Spring is my favorite time of year because companies across Kansas City begin luring artists, writers, musicians, dancers, and filmmakers from their cubes for the sixth annual Art@Work corporate arts festival.
When the program began in 2007, I believed Art@Work was about showcasing the arts in all of its various forms. I know now that it’s about showcasing people.
Two years ago, Pat Wigley, a cable lineman at Kansas City Power & Light, created a sculpture of a wind-bent tree using the overhead line he works on every day. His co-workers awarded Into the Storm a first place ribbon and advanced Pat’s sculpture to our city-wide competition.
During the opening reception, I was approached by a teenage boy who saw the piece and wanted to know more about it. After we found Pat and his wife in the crowd, the boy energetically shook Pat’s hand and exclaimed, “It’s an honor to meet you, sir. You’ve inspired me to become an artist.” Pat looked confused but his wife absolutely beamed.
The two talked for a while about electricity, wire-bending techniques, and inspiration. Before he left, the boy shook Pat’s hand again and said, “I’m going home to start making art right now.”
Pat told me that Into the Storm was the first piece of art he had ever made…he had always wanted to be an artist but had just never tried.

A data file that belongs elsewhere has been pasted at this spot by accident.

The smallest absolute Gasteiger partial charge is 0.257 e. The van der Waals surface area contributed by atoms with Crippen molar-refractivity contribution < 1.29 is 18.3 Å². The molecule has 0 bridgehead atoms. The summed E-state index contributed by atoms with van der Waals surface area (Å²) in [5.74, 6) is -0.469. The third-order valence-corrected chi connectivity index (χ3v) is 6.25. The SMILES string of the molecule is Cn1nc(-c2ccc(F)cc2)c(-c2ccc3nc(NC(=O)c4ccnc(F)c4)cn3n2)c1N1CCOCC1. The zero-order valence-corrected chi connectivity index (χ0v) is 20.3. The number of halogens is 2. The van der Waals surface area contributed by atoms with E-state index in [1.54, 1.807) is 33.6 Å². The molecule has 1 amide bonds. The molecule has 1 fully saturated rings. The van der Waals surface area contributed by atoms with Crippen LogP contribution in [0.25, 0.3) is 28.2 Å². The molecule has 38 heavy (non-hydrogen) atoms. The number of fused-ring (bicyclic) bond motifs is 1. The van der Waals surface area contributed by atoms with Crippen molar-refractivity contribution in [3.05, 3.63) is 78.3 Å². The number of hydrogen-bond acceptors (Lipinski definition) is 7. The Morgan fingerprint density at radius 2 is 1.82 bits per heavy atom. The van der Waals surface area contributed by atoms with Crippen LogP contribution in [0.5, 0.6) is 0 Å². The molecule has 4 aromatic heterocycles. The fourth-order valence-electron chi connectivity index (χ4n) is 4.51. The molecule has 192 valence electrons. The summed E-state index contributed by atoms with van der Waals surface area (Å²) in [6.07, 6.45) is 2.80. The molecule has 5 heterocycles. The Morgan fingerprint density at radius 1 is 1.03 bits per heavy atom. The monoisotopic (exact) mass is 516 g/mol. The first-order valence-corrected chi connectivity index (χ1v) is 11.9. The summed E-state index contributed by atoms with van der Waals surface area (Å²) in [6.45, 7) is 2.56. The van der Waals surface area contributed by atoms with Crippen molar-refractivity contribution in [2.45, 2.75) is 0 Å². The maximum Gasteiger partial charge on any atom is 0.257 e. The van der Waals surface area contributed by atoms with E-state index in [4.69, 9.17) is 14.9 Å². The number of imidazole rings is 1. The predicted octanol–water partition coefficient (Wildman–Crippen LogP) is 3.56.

He then carefully took out of his backpack two cloth bundles and carefully unwrapped his latest work. The pieces were delicately sculpted flowers made from antique sterling silver forks and spoons that Pat had painstakingly polished to a Tiffany-like luster. They were absolutely stunning.
Many more sculptures soon followed as I received photographs of dancers, hummingbirds, and more flowers.
This past December, Pat shared that the Kansas Grassroots Art Museum wanted one of his sculptures for their permanent collection.
Art@Work allows cable linemen, database analysts, security guards, and CEOs to be artists; to inspire and to be inspired.
Many employees say that they feel more visible and respected at work after sharing their paintings or poetry. Others say that new friendships are formed as co-workers discover they hold a shared passion. Some say that they dust off guitars and paintbrushes and rediscover a long-forgotten love. Transformations occur.
Over the next few months, many Kansas City companies will discover the hidden talents of their workforce. My hope is that they will also discover the invigorating energy, passion, and imagination of their artists.
This blog was originally posted on ARTSblog.
*Photo "Against the Wind" by William 'Pat' Wigley